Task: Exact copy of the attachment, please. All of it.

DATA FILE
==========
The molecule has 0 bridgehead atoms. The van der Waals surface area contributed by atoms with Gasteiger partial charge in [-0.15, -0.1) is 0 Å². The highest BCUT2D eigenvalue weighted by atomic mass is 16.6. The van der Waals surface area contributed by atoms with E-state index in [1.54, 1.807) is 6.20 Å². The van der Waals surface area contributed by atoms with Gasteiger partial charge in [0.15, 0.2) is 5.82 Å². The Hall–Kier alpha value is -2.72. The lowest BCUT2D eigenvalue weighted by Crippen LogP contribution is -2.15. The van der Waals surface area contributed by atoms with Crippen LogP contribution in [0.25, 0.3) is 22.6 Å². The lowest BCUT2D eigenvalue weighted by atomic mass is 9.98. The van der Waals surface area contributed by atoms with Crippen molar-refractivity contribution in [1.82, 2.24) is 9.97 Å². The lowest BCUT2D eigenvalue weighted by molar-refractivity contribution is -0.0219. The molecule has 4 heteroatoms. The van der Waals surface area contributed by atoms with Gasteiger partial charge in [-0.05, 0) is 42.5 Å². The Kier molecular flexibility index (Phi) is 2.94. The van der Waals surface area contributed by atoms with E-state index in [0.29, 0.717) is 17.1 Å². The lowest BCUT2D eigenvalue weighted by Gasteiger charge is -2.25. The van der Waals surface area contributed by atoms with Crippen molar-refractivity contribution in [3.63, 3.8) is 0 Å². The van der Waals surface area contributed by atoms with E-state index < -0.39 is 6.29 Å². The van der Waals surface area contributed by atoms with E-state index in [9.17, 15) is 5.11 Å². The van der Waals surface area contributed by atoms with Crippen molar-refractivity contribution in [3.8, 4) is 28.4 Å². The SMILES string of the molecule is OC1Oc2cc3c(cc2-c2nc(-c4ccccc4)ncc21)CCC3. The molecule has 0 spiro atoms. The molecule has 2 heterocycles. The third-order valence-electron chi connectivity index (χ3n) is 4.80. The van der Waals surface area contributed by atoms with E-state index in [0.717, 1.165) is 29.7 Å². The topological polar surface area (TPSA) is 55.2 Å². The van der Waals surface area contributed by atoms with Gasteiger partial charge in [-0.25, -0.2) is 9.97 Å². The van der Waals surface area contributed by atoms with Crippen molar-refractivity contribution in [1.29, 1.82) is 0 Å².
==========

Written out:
The molecule has 0 bridgehead atoms. The van der Waals surface area contributed by atoms with Gasteiger partial charge in [-0.15, -0.1) is 0 Å². The highest BCUT2D eigenvalue weighted by atomic mass is 16.6. The van der Waals surface area contributed by atoms with E-state index in [1.54, 1.807) is 6.20 Å². The van der Waals surface area contributed by atoms with Gasteiger partial charge in [0.15, 0.2) is 5.82 Å². The Hall–Kier alpha value is -2.72. The lowest BCUT2D eigenvalue weighted by Crippen LogP contribution is -2.15. The van der Waals surface area contributed by atoms with Crippen LogP contribution in [0.25, 0.3) is 22.6 Å². The lowest BCUT2D eigenvalue weighted by atomic mass is 9.98. The van der Waals surface area contributed by atoms with Crippen molar-refractivity contribution in [1.82, 2.24) is 9.97 Å². The lowest BCUT2D eigenvalue weighted by molar-refractivity contribution is -0.0219. The molecule has 4 heteroatoms. The van der Waals surface area contributed by atoms with Gasteiger partial charge in [-0.05, 0) is 42.5 Å². The Kier molecular flexibility index (Phi) is 2.94. The van der Waals surface area contributed by atoms with E-state index in [0.29, 0.717) is 17.1 Å². The lowest BCUT2D eigenvalue weighted by Gasteiger charge is -2.25. The van der Waals surface area contributed by atoms with Crippen molar-refractivity contribution in [3.63, 3.8) is 0 Å². The van der Waals surface area contributed by atoms with E-state index < -0.39 is 6.29 Å². The van der Waals surface area contributed by atoms with E-state index in [9.17, 15) is 5.11 Å². The van der Waals surface area contributed by atoms with Crippen molar-refractivity contribution in [3.8, 4) is 28.4 Å². The SMILES string of the molecule is OC1Oc2cc3c(cc2-c2nc(-c4ccccc4)ncc21)CCC3. The molecule has 0 spiro atoms. The molecule has 2 heterocycles. The third-order valence-electron chi connectivity index (χ3n) is 4.80. The van der Waals surface area contributed by atoms with E-state index in [0.717, 1.165) is 29.7 Å². The topological polar surface area (TPSA) is 55.2 Å². The van der Waals surface area contributed by atoms with Gasteiger partial charge in [-0.25, -0.2) is 9.97 Å². The van der Waals surface area contributed by atoms with Crippen molar-refractivity contribution in [1.29, 1.82) is 0 Å².